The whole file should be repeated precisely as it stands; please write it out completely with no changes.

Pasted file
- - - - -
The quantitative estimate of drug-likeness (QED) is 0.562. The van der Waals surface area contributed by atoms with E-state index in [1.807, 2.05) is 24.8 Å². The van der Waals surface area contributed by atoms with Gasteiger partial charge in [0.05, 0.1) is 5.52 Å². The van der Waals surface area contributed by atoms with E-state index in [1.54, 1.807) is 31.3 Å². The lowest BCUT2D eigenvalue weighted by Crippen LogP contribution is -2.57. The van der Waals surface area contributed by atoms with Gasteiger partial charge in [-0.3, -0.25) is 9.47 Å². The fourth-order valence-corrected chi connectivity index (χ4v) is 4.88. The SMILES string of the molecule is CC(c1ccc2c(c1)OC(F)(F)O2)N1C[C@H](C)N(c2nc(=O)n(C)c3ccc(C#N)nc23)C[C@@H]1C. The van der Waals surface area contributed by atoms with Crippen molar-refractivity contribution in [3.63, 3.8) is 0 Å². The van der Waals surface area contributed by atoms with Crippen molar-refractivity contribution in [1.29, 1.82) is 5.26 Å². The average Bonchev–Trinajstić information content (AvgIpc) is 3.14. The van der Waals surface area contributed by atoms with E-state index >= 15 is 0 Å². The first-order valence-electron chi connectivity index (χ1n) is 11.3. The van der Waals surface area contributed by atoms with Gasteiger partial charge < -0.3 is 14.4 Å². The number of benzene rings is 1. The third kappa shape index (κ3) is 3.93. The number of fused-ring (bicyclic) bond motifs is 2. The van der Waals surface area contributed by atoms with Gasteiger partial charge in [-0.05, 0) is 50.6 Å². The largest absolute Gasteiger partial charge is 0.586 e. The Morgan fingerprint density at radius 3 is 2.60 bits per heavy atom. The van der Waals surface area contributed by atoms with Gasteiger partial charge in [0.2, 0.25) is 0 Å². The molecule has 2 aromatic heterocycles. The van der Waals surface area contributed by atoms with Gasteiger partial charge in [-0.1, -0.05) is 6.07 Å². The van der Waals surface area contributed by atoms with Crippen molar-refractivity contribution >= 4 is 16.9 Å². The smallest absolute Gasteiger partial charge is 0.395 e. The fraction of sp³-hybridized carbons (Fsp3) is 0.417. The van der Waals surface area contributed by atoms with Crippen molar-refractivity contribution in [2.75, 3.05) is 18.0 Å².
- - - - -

The quantitative estimate of drug-likeness (QED) is 0.562. The van der Waals surface area contributed by atoms with E-state index in [1.807, 2.05) is 24.8 Å². The van der Waals surface area contributed by atoms with Gasteiger partial charge in [0.05, 0.1) is 5.52 Å². The van der Waals surface area contributed by atoms with E-state index in [1.54, 1.807) is 31.3 Å². The lowest BCUT2D eigenvalue weighted by Crippen LogP contribution is -2.57. The van der Waals surface area contributed by atoms with Gasteiger partial charge in [-0.3, -0.25) is 9.47 Å². The fourth-order valence-corrected chi connectivity index (χ4v) is 4.88. The SMILES string of the molecule is CC(c1ccc2c(c1)OC(F)(F)O2)N1C[C@H](C)N(c2nc(=O)n(C)c3ccc(C#N)nc23)C[C@@H]1C. The van der Waals surface area contributed by atoms with Crippen molar-refractivity contribution in [3.63, 3.8) is 0 Å². The van der Waals surface area contributed by atoms with Crippen molar-refractivity contribution in [1.29, 1.82) is 5.26 Å². The average Bonchev–Trinajstić information content (AvgIpc) is 3.14. The van der Waals surface area contributed by atoms with E-state index >= 15 is 0 Å². The first-order valence-electron chi connectivity index (χ1n) is 11.3. The van der Waals surface area contributed by atoms with Gasteiger partial charge < -0.3 is 14.4 Å². The number of benzene rings is 1. The third kappa shape index (κ3) is 3.93. The number of fused-ring (bicyclic) bond motifs is 2. The van der Waals surface area contributed by atoms with Gasteiger partial charge in [-0.05, 0) is 50.6 Å². The largest absolute Gasteiger partial charge is 0.586 e. The Morgan fingerprint density at radius 3 is 2.60 bits per heavy atom. The van der Waals surface area contributed by atoms with Gasteiger partial charge in [0.2, 0.25) is 0 Å². The molecule has 2 aromatic heterocycles. The van der Waals surface area contributed by atoms with Gasteiger partial charge in [-0.1, -0.05) is 6.07 Å². The van der Waals surface area contributed by atoms with Crippen molar-refractivity contribution >= 4 is 16.9 Å². The smallest absolute Gasteiger partial charge is 0.395 e. The fraction of sp³-hybridized carbons (Fsp3) is 0.417. The van der Waals surface area contributed by atoms with Crippen molar-refractivity contribution in [2.75, 3.05) is 18.0 Å².